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Grief and upper vibes and Treasure of The Sierra Madre and HMO Execs

July 1, 2013
When I participated in the Me One Foundation, I met many people who like my book on testicular cancer, Today Cancer Tomorrow The World, who lost loved ones to the sprawling mass of cancer. I lost my Mom and Dad to cancer. I have found grief is heavy, but over time it lightens into the love they have given me, and when I was weak with chemo from testicular cancer and in physical despair, their spirits were solid beams of support who came to give me strength, spurred on my resolve, and helped heal me. Their voices will come to me. And that’s one of the many powers of love. Bad people don’t have that–they’re haunted by love of themselves, and can’t hear the voices trying to save them because they’re selfish and can only hear their cries of self-pity.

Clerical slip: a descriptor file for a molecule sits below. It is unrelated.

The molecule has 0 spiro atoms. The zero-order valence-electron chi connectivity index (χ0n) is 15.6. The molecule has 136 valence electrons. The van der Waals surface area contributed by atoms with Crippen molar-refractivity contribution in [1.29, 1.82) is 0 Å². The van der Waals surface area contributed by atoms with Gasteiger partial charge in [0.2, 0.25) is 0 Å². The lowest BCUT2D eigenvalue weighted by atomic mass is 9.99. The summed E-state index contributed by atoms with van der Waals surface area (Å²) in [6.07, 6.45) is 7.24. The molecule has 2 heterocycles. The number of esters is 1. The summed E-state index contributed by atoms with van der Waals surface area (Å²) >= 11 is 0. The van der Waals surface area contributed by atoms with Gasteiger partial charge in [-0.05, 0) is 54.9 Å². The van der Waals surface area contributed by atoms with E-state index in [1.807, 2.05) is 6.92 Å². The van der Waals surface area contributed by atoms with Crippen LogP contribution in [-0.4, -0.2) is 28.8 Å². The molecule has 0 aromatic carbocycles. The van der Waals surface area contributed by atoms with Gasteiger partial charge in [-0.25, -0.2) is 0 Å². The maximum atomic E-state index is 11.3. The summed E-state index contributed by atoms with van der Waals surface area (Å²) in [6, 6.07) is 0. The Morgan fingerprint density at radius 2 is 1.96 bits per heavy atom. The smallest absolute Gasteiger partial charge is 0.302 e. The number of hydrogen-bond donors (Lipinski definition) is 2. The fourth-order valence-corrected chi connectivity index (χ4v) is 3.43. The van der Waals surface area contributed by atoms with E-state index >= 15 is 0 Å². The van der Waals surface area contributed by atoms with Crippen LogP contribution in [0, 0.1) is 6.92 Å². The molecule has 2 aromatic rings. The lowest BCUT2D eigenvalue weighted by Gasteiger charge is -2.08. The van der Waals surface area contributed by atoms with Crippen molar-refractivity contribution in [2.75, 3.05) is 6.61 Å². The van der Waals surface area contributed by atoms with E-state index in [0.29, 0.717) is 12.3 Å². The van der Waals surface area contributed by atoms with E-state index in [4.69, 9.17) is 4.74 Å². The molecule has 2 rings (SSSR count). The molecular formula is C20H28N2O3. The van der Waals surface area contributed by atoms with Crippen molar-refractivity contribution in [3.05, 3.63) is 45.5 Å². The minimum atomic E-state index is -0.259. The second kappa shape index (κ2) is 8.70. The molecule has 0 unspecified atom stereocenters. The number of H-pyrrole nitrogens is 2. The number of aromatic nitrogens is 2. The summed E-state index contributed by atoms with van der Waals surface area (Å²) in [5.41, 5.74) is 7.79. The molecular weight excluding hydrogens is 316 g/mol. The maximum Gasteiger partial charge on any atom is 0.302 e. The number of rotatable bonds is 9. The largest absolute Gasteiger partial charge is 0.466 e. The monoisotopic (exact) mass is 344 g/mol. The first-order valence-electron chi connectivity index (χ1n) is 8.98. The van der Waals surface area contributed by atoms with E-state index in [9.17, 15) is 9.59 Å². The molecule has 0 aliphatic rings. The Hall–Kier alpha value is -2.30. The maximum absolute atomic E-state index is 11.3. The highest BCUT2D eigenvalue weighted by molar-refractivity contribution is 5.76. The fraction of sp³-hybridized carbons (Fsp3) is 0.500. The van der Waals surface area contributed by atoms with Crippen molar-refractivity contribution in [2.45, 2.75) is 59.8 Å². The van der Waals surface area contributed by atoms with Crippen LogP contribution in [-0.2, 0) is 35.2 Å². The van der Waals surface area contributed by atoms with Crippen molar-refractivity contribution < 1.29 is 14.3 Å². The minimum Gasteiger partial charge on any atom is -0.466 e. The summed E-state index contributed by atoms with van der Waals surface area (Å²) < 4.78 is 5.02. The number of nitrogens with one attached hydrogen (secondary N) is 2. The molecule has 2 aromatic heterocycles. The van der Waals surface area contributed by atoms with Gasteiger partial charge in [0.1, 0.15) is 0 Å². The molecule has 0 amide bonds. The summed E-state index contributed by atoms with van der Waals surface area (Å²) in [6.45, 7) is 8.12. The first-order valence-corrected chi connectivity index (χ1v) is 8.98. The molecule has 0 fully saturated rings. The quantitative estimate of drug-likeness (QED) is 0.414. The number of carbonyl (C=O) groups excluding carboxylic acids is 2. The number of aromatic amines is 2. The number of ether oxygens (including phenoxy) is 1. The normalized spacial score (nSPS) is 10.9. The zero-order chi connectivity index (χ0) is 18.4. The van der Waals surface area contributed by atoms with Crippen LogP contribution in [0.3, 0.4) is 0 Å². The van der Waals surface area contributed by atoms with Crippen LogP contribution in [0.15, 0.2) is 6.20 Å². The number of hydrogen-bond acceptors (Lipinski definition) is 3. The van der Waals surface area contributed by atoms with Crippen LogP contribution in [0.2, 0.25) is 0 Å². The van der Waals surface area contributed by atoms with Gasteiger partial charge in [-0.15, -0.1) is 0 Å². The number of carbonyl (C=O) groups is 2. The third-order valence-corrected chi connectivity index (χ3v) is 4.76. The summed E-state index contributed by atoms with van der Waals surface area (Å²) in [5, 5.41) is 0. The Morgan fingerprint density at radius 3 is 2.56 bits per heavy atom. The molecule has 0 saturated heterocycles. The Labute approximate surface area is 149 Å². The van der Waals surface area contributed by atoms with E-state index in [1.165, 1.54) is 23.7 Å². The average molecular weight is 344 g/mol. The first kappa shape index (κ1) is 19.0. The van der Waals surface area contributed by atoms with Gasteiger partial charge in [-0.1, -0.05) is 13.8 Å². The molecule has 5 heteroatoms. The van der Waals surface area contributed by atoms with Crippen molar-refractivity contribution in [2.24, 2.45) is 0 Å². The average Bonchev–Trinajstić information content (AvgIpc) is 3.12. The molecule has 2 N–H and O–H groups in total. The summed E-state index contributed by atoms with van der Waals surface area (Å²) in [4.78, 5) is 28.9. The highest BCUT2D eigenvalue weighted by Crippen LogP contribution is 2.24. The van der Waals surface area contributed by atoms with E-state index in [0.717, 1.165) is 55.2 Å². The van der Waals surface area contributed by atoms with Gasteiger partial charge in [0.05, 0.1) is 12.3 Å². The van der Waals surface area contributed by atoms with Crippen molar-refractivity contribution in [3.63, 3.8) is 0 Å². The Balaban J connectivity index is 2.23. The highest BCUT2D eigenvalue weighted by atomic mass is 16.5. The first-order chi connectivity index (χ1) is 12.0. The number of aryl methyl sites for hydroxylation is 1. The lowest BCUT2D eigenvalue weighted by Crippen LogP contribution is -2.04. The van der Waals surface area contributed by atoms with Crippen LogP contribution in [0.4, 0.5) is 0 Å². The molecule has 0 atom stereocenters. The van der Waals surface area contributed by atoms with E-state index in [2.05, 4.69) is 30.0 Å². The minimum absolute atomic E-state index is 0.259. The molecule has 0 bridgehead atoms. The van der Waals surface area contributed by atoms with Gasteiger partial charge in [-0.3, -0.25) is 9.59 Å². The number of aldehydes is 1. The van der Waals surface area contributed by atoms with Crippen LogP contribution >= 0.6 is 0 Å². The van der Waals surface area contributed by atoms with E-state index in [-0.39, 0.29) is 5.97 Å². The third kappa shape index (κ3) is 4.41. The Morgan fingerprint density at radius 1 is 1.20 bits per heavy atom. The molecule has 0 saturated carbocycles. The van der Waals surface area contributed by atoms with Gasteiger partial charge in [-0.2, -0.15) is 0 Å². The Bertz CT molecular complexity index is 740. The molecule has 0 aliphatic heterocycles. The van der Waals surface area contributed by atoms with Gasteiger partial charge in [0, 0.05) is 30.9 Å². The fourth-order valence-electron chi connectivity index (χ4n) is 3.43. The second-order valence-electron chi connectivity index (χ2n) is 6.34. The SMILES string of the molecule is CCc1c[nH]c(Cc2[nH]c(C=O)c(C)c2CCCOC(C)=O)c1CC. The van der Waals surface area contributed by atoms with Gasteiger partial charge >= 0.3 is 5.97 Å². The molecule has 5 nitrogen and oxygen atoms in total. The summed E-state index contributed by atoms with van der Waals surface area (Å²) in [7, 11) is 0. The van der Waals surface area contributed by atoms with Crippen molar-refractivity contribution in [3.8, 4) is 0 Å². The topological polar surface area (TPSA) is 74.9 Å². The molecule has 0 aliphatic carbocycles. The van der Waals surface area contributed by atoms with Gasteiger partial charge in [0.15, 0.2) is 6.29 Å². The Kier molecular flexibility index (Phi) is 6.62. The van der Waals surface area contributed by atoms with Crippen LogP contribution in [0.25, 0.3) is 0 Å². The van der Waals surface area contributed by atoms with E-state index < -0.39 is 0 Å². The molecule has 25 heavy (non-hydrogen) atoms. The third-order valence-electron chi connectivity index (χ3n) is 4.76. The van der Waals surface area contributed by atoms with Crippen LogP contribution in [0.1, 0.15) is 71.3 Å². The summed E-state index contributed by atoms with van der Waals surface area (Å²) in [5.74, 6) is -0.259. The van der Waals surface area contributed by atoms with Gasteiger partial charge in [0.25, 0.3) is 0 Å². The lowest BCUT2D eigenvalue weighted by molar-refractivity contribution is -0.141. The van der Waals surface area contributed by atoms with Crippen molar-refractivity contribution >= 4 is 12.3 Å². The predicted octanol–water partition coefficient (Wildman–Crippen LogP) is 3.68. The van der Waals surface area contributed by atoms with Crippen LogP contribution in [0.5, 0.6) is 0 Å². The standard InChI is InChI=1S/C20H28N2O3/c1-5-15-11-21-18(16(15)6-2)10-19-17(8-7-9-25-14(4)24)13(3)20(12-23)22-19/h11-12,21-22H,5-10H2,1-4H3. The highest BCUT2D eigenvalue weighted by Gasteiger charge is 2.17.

Every time I go to the Stanford Cancer Center, I always bring donuts to the nurses, and I occasionally go out of my way to give a small gift to my caregivers, a coffee, a scone, a whatever. There’s a scene in Treasure of The Sierra Madre where the men restore and seal the mine that gave them gold. It was done out of respect for the riches the mine bestowed upon their labor. That’s the same way I look at people who have enriched my life. It’s my altar.
HMO executives are proof that cancer can live outside the body and hold a job. These people can’t exist unless they live within someone else’s system. Sound familiar. Too bad they don’t shrink during out chemo so we can squash them like the bug they are–but only crush them 70 percent because of their deductible
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